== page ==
Rembrandt

Rembrandt Harmenszoon van Rijn (, ; 15 July 1606 – 4 October 1669), usually simply known as Rembrandt, was a Dutch Golden Age painter, printmaker, and draughtsman. An innovative and prolific master in three media, he is generally considered one of the greatest visual artists in the history of art. It is estimated Rembrandt produced a total of about three hundred paintings, three hundred etchings, and two thousand drawings.

Unlike most Dutch masters of the 17th century, Rembrandt's works depict a wide range of styles and subject matter, from portraits and self-portraits to landscapes, genre scenes, allegorical and historical scenes, biblical and mythological themes and animal studies. His contributions to art came in a period of great wealth and cultural and scientific achievement that historians call the Dutch Golden Age, when Dutch art (especially Dutch painting) was prolific and innovative.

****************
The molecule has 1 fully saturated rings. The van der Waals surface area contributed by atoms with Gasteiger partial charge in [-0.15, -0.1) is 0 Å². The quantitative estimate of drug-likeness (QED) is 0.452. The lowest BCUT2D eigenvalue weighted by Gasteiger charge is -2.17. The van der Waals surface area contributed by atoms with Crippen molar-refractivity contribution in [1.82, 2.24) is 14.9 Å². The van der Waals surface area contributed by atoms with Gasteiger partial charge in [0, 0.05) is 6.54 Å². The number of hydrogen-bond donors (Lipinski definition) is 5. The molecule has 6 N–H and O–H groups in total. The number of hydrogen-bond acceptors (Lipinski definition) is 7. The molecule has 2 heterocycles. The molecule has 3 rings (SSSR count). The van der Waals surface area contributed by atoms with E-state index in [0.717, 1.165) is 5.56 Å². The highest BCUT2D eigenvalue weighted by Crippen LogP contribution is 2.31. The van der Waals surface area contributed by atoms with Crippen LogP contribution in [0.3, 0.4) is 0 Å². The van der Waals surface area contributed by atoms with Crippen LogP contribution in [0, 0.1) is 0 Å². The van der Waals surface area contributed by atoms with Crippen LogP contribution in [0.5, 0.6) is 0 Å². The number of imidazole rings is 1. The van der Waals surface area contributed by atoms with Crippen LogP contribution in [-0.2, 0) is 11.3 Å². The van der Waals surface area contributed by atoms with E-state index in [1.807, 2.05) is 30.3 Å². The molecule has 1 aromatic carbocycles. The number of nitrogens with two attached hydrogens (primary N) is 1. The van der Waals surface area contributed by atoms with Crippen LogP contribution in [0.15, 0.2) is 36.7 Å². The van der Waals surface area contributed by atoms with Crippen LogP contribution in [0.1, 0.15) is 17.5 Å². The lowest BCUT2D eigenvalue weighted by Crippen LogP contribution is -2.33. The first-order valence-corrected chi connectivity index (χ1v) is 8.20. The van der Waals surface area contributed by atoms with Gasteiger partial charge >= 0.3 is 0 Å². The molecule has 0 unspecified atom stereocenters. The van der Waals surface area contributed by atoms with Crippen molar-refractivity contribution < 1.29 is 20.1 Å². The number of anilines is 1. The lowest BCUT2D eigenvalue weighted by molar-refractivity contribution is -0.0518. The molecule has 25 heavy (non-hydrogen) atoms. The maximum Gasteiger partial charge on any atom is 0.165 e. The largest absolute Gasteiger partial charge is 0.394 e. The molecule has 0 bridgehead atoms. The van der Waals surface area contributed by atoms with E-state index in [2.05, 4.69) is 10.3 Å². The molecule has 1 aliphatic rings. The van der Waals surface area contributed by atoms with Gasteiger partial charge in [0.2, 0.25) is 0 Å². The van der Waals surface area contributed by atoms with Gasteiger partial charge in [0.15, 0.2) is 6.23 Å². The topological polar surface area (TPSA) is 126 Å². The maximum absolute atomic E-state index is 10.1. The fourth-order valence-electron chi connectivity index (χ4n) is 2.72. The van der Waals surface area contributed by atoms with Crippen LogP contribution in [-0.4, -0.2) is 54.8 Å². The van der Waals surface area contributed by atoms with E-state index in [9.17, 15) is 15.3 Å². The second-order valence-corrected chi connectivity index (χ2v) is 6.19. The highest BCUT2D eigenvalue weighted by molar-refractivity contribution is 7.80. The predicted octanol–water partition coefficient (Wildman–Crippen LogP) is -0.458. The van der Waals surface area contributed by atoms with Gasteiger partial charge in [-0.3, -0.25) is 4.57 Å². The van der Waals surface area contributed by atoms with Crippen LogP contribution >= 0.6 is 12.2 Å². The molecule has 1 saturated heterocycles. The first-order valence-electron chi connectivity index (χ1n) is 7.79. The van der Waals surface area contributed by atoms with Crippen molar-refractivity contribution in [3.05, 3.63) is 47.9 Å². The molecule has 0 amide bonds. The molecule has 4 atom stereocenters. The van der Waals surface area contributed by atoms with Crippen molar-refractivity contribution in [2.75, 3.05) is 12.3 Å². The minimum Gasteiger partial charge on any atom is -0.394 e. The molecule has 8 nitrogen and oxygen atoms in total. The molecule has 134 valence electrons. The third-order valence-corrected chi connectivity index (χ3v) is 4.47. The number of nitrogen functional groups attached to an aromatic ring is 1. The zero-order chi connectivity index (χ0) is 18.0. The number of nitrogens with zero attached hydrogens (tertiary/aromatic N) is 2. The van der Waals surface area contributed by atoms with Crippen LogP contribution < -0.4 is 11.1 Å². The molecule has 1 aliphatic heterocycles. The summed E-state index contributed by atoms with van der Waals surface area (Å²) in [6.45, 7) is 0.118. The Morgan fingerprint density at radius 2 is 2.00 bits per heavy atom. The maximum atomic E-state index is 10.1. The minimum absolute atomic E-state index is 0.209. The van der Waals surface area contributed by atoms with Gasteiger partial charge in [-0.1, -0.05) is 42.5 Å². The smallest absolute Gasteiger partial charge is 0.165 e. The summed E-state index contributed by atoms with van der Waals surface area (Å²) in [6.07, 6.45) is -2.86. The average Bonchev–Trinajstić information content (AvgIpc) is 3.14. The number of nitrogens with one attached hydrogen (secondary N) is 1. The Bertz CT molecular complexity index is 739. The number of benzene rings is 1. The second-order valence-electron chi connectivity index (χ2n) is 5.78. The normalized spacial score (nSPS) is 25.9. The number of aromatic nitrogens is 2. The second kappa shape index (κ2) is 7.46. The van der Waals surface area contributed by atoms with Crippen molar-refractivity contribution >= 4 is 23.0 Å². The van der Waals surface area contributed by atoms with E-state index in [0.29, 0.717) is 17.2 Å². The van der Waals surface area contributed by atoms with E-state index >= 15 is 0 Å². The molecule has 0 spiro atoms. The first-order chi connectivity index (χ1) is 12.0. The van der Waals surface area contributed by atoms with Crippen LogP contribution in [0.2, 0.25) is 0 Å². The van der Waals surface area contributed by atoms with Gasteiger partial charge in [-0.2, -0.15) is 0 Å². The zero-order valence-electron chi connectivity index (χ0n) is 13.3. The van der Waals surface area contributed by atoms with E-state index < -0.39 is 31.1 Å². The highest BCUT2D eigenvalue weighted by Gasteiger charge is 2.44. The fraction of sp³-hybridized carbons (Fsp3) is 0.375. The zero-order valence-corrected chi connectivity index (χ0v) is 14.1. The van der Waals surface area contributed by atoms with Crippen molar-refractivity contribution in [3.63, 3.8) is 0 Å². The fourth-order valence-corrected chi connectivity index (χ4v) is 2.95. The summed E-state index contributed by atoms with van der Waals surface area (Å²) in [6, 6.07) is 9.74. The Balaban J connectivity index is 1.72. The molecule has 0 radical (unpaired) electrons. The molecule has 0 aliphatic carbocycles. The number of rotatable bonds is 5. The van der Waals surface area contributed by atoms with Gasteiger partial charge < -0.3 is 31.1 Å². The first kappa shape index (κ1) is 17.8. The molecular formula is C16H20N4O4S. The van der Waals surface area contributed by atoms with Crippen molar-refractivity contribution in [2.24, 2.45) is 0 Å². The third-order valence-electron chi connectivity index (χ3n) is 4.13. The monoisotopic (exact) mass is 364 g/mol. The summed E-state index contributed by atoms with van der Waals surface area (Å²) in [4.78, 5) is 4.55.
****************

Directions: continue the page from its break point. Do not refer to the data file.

Rembrandt never went abroad but was considerably influenced by the work of the Italian Old Masters and Dutch and Flemish artists who had studied in Italy. After he achieved youthful success as a portrait painter, Rembrandt's later years were marked by personal tragedy and financial hardships. Yet his etchings and paintings were popular throughout his lifetime, his reputation as an artist remained high, and for twenty years he taught many important Dutch painters.

Rembrandt's portraits of his contemporaries, self-portraits and illustrations of scenes from the Bible are regarded as his greatest creative triumphs. His approximately 40 self-portraits form an intimate autobiography. Rembrandt's foremost contribution in the history of printmaking was his transformation of the etching process from a relatively new reproductive technique into an art form. His reputation as the greatest etcher in the history of the medium was established in his lifetime. Provided by Wikipedia
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